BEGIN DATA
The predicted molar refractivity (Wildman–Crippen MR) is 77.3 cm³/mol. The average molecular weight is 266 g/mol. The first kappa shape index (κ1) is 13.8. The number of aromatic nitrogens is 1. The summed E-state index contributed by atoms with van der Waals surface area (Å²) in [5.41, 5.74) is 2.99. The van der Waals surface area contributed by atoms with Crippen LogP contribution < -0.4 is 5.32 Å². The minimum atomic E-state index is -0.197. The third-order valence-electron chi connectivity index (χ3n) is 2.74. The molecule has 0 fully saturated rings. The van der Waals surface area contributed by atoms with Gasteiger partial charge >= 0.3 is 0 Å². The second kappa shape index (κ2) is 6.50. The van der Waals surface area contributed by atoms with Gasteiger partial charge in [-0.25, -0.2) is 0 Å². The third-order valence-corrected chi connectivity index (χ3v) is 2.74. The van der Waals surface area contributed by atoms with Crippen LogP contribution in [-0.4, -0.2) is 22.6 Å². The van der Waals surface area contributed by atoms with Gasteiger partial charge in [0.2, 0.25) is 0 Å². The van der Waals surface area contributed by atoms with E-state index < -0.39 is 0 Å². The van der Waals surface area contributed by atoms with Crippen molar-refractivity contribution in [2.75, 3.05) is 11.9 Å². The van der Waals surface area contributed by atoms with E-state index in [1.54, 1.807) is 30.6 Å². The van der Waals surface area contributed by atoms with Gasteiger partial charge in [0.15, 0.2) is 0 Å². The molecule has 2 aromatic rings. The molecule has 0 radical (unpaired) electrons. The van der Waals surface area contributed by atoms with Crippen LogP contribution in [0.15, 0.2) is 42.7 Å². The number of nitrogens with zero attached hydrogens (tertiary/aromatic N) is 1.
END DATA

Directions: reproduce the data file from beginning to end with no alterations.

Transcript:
The predicted molar refractivity (Wildman–Crippen MR) is 77.3 cm³/mol. The average molecular weight is 266 g/mol. The first kappa shape index (κ1) is 13.8. The number of aromatic nitrogens is 1. The summed E-state index contributed by atoms with van der Waals surface area (Å²) in [5.41, 5.74) is 2.99. The van der Waals surface area contributed by atoms with Crippen LogP contribution < -0.4 is 5.32 Å². The minimum atomic E-state index is -0.197. The third-order valence-electron chi connectivity index (χ3n) is 2.74. The molecule has 0 fully saturated rings. The van der Waals surface area contributed by atoms with Gasteiger partial charge >= 0.3 is 0 Å². The second kappa shape index (κ2) is 6.50. The van der Waals surface area contributed by atoms with Gasteiger partial charge in [-0.25, -0.2) is 0 Å². The third-order valence-corrected chi connectivity index (χ3v) is 2.74. The van der Waals surface area contributed by atoms with Crippen LogP contribution in [-0.4, -0.2) is 22.6 Å². The van der Waals surface area contributed by atoms with Gasteiger partial charge in [0.2, 0.25) is 0 Å². The van der Waals surface area contributed by atoms with E-state index < -0.39 is 0 Å². The van der Waals surface area contributed by atoms with Crippen molar-refractivity contribution in [2.75, 3.05) is 11.9 Å². The van der Waals surface area contributed by atoms with E-state index in [1.54, 1.807) is 30.6 Å². The van der Waals surface area contributed by atoms with Gasteiger partial charge in [0.15, 0.2) is 0 Å². The molecule has 2 aromatic rings. The molecule has 0 radical (unpaired) electrons. The van der Waals surface area contributed by atoms with Crippen LogP contribution in [0.15, 0.2) is 42.7 Å². The number of nitrogens with zero attached hydrogens (tertiary/aromatic N) is 1.